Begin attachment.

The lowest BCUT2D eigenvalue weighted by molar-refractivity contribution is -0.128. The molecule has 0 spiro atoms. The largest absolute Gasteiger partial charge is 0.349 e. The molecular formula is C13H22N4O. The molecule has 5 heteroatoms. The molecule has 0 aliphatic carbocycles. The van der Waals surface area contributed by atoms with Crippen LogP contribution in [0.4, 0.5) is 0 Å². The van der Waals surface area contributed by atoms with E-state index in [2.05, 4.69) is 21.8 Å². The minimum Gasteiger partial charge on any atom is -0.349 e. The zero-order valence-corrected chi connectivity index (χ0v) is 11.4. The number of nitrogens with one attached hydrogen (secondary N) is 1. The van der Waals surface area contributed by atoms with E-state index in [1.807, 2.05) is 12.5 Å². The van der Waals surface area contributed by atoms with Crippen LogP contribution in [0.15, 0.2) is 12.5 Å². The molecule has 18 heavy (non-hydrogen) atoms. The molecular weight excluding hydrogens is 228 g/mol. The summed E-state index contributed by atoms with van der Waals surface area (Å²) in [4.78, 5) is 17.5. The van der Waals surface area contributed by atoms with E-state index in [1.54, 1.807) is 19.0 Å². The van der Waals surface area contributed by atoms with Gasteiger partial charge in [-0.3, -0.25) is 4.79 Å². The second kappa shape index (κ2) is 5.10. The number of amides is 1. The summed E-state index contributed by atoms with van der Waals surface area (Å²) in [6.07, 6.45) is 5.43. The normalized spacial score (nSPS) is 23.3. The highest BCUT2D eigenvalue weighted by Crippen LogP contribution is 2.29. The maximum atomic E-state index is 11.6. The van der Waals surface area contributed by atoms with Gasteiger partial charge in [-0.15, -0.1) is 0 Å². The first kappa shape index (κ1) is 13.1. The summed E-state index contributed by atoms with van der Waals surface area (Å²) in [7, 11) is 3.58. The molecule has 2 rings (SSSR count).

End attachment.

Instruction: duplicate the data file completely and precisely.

The lowest BCUT2D eigenvalue weighted by molar-refractivity contribution is -0.128. The molecule has 0 spiro atoms. The largest absolute Gasteiger partial charge is 0.349 e. The molecular formula is C13H22N4O. The molecule has 5 heteroatoms. The molecule has 0 aliphatic carbocycles. The van der Waals surface area contributed by atoms with Crippen LogP contribution in [0.4, 0.5) is 0 Å². The van der Waals surface area contributed by atoms with E-state index in [2.05, 4.69) is 21.8 Å². The minimum Gasteiger partial charge on any atom is -0.349 e. The zero-order valence-corrected chi connectivity index (χ0v) is 11.4. The number of nitrogens with one attached hydrogen (secondary N) is 1. The van der Waals surface area contributed by atoms with E-state index in [1.807, 2.05) is 12.5 Å². The van der Waals surface area contributed by atoms with Crippen LogP contribution in [0.15, 0.2) is 12.5 Å². The molecule has 18 heavy (non-hydrogen) atoms. The molecular weight excluding hydrogens is 228 g/mol. The summed E-state index contributed by atoms with van der Waals surface area (Å²) in [4.78, 5) is 17.5. The van der Waals surface area contributed by atoms with E-state index in [1.54, 1.807) is 19.0 Å². The van der Waals surface area contributed by atoms with Gasteiger partial charge in [-0.3, -0.25) is 4.79 Å². The second kappa shape index (κ2) is 5.10. The number of amides is 1. The summed E-state index contributed by atoms with van der Waals surface area (Å²) in [6.07, 6.45) is 5.43. The normalized spacial score (nSPS) is 23.3. The highest BCUT2D eigenvalue weighted by Crippen LogP contribution is 2.29. The maximum atomic E-state index is 11.6. The van der Waals surface area contributed by atoms with Gasteiger partial charge in [-0.15, -0.1) is 0 Å². The first kappa shape index (κ1) is 13.1. The summed E-state index contributed by atoms with van der Waals surface area (Å²) in [7, 11) is 3.58. The molecule has 2 rings (SSSR count).